Simply spending time in nature shows benefits both for body terrain factors linked to cancer and for reducing cancer risk. It may also help with symptoms common among people with cancer.
Affordability and access
Where to access
Unless you’re deep in a heavily paved city environment, some access to nature is likely near your home. A yard, a beach, a city park, a meadow, a wooded area, or even a neighborhood with some trees and other plants—all can offer some exposure to nature. You don’t have to travel far to access the benefits of time in nature. You can even bring a bit of nature into your home through plants and animals.
Although you can spend money on specific gear and travel for time in nature, you can choose your level of investment. A beach walk or hike on a wooded trail may cost nothing more than the transportation to get there, and a walk in your neighborhood could be completely free of expense.
Managing your time in nature
More time in nature could bring more healing benefits.
Adding outdoor time to daily tasks:
- For regular outings for shopping or other errands, can I add a half-hour stop for a walk in a park or natural area nearby?
- If I live close to shopping, work, school, places of worship, or other destinations, can I walk instead of drive some trips? If public transit is available and causes me to walk or wait in a safe natural area, can I use it sometimes instead of driving?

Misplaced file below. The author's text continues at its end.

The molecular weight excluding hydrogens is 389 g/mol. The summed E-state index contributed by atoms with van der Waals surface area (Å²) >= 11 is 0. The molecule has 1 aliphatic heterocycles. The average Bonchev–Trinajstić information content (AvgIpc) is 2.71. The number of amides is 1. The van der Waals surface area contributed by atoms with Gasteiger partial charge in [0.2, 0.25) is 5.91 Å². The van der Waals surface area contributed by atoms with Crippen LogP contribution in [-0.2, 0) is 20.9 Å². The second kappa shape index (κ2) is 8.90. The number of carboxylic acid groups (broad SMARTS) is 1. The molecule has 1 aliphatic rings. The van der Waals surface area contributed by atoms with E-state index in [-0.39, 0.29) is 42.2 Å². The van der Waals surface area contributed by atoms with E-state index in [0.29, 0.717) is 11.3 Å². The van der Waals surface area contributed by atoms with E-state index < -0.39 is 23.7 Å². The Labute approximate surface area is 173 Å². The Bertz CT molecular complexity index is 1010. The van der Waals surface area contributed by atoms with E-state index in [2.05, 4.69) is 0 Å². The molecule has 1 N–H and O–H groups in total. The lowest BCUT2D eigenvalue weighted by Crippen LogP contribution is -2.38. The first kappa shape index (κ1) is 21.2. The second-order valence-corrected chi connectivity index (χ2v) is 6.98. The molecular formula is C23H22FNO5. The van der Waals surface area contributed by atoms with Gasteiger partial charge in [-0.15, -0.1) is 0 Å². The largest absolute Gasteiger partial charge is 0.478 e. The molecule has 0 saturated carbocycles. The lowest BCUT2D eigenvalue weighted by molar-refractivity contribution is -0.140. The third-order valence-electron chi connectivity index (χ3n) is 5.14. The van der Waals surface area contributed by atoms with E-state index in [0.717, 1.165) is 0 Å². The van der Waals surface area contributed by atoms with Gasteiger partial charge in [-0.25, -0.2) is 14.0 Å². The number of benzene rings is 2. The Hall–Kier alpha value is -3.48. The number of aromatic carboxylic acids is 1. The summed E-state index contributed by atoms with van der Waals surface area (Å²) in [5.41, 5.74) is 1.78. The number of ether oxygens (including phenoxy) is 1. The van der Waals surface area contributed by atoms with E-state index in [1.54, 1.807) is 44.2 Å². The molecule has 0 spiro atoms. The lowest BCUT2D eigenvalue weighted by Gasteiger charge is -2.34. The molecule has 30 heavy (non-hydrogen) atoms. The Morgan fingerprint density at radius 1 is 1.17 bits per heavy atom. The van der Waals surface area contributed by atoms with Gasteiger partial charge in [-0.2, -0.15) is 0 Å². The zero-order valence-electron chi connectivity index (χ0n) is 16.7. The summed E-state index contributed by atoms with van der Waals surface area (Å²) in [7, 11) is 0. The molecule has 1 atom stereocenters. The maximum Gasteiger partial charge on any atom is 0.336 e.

- Are there any regular activities I can move outside as appropriate?
- Visiting friends or family
Finding new ways to be outdoors:
- Can I create or increase time in a garden? If I don’t have my own yard, can I volunteer to help at a local park, community garden, or playground?
- If a dog might help me spend more time outside and it fits into my life, might I want one? If not, could I consider volunteering to walk dogs at a local animal shelter?
- Can I join or create a group who will participate in regular outdoor activities together?
- Could I learn more about the trees, animals, flowers, insects, snakes, birds, and other natural neighbors in my area? This will encourage engagement with local nature and make injuries and anxiety outdoors less likely.